refers to something outside the poem or things placed in time, culture or tradition.
comparison between two things to imply identity which brings new shades of meaning to the poem.
possessing more than one meaning; can leave the meaning unsettled.
a state of feeling that includes more than one emotion.
direct address to something or someone you wouldn't ordinarily address.
choice of words or group of words
the running of a sentence from one line into the next without punctuation
figure of speech
a word or group of words that are not to be taken literally; e.g. metaphor, personification, simile, allusion
a vivid picture or other appeal to the senses
twisting of words out of their natural order
saying one thing when you mean something else
a biting or hurtful form of irony
the speaker says less than what he/she means.
exaggeration for effect.
replacing the real name of a thing with the name of something associated with it.
naming of a thing by imitating the sound associated with it
a statement combines opposites; type of irony
attributing human qualities to non-human things
a comparison between two things using like or as
something that stands for something else
repetition of sounds
repeating vowel sounds
unharmonious combinations of sounds to evoke discomfort in reader
a single rhythmic unit
a row of words considered as a unit
lines can be any length, any rhythm
repetition of a single foot or pattern of feet
the total of the words that make a poem persuasive
repetition of sounds
the totality of the poem's sound - rhyme, rhythm, speed, consonants and vowels and combinations
the natural flow of stressed and unstressed syllables
stress or accent
natural emphasis placed on syllables
fictional representation of a person
the event, reason etc. that moves a poet to write a poem
"speaker" of the poem, usually a mask or character adopted by a poet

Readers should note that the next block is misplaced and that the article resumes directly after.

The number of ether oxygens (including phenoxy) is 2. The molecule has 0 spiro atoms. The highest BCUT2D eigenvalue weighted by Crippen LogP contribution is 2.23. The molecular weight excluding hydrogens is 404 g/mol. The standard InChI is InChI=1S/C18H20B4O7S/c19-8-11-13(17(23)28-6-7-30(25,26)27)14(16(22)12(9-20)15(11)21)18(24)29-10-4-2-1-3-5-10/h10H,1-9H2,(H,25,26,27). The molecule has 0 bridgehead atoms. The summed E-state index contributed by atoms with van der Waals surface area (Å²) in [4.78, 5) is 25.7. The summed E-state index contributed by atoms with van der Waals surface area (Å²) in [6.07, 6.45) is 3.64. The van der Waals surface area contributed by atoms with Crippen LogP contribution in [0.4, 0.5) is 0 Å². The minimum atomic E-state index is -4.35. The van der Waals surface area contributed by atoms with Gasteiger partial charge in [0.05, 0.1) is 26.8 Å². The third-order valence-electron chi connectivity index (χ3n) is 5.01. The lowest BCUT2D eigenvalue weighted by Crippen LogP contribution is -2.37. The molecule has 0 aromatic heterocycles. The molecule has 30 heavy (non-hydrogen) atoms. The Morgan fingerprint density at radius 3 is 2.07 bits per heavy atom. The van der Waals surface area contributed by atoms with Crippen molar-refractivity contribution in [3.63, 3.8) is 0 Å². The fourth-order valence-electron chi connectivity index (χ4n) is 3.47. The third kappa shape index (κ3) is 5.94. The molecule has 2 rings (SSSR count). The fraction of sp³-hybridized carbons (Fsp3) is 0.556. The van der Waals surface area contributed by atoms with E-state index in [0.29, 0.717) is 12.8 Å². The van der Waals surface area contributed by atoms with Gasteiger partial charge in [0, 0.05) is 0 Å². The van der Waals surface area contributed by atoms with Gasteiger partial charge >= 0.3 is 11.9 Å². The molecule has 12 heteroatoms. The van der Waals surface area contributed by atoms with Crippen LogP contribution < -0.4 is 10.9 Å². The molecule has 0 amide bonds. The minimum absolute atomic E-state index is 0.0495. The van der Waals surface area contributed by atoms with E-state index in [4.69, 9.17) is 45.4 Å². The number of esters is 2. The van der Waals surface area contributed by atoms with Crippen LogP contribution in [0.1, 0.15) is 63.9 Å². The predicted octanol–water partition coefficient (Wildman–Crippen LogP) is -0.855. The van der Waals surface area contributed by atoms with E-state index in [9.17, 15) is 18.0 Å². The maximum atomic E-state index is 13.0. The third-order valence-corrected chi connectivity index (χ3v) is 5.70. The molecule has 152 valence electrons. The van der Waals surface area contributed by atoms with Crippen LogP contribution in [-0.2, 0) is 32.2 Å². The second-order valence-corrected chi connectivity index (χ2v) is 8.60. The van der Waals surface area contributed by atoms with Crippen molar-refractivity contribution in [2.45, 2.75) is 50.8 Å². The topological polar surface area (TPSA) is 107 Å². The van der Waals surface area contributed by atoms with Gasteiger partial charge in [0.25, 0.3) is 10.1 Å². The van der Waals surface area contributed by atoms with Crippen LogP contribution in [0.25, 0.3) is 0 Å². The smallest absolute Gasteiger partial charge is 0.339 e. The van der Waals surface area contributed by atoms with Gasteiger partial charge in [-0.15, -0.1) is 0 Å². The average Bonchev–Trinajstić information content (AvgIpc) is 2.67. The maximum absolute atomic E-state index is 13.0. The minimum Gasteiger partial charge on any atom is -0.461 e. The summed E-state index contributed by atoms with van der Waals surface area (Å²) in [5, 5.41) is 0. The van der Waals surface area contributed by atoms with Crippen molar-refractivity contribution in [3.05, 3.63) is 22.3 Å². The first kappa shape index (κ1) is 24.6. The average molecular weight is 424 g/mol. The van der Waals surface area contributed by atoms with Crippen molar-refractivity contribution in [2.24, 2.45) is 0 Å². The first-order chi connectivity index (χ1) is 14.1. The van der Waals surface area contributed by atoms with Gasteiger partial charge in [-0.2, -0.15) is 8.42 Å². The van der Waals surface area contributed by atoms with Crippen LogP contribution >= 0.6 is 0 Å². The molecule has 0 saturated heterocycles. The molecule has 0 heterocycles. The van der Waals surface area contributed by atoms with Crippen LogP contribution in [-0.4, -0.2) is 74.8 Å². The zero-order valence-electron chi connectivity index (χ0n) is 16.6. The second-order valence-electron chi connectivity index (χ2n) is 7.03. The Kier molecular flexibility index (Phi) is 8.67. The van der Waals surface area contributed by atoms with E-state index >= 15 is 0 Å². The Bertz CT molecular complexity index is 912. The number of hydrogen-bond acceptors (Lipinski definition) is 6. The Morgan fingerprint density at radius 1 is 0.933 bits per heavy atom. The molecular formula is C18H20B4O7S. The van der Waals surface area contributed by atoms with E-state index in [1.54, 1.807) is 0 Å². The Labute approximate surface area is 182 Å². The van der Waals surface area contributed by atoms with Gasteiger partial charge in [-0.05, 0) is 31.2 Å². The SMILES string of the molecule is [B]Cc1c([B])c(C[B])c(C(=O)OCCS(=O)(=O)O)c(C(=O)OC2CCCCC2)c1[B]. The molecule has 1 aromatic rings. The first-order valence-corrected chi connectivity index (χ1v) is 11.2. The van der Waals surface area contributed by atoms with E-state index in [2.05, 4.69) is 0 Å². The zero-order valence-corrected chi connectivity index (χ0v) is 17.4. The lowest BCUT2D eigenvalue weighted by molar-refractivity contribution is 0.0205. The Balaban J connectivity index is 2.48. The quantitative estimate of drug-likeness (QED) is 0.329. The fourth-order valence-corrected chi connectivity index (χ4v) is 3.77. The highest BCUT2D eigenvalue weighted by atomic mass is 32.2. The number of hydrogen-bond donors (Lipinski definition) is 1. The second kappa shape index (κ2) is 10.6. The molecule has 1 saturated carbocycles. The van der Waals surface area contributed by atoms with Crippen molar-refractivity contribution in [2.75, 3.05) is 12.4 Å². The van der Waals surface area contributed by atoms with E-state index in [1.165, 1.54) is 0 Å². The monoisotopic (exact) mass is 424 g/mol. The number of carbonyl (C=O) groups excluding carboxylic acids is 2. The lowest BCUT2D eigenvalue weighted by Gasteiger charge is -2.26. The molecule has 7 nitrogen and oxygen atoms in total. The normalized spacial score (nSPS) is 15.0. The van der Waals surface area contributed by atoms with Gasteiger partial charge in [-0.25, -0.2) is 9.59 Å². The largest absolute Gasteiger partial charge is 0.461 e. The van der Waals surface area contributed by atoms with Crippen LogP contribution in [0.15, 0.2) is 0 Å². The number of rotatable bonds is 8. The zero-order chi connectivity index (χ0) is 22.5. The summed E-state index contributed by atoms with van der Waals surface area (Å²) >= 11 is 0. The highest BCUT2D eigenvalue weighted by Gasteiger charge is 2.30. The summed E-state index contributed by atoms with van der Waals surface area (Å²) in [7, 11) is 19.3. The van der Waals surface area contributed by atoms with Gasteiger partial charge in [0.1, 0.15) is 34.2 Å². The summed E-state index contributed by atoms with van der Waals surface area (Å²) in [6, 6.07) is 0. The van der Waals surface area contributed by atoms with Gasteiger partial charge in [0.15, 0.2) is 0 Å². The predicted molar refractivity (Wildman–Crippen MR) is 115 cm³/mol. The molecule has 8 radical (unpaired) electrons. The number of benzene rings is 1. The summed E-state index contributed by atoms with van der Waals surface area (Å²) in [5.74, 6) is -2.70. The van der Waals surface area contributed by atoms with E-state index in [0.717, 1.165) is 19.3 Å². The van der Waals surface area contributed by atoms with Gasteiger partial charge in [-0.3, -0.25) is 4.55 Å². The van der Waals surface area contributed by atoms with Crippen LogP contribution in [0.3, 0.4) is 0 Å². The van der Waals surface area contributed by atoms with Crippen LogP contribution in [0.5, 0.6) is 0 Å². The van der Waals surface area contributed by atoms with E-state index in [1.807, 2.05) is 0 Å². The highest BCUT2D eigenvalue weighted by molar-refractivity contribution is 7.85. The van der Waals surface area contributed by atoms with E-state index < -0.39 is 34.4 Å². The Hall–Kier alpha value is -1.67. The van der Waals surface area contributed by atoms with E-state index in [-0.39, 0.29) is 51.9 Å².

an attitude or role assumed for effect
time and place in which the events of poem take place
circumstances or conditions in which a poem takes place or the speaker finds himself
the fictional character who is "speaking" the words of the poem eve if the poem is just read
attitude of the speaker or poet
can mean the artist's style, the personality of the speaker or poet
once folk poetry written in short, musical rhyming stanzas. Often telling sad, tragic or gory stories, though we can find love poems as ballads, too.
verse that takes the shape of its subject
pair of lines that seem to belong together often because of rhyme
soliloquy (dramatic monologue)
a poem spoken by a single speaker imagined alone speaking to himself
a very short poem
an epigram memoralizing a deceased person
an adaptation of Arabic verse usually a series of couplets
a Japanese poetic form. In English, arranged in three lines with syllables numbering 5-7-5.
verse intended for public performance
poetic language in an unlined form
a poem in fourteen lines
a group of lines that appear to belong together
verse written according to syllable count
a poem that expresses universal truth via fictional characters & actions, which have symbolic meaning
a poem that celebrates the persistence of humanity; people succeed in some delightful way.
makes humor out of material we would ordinarily dread
general agreement about how to do something
is a convention that died of overuse e.g. "cherry lips"
verse that strongly advocates a point of view (as in political or moral poetry)
poetry to be performed by actors
a poem of lamentation or sorrow
a long public poem telling the story how a community or nation was formed
a type or kind of poetry, literature or art
poetry that is playful or humorous
usually short, personal, musical poetry
a story that explains or examines the universe, a culture or persistent human questions or truths
poetry tells a story
Old English (Anglo-Saxon)
earliest recorded version of English (500-1000 A.D.); language found in Beowulf; short, gruff, concrete words - like house, stone, man, knife are from Old English.
a poem hat makes fun of another poem
a poem that holds up a particular social behavior for ridicule
a poem that explores human limits by recounting the downfall of an admirable but flawed figure; tragedy explores how character is fate
another word for poetry
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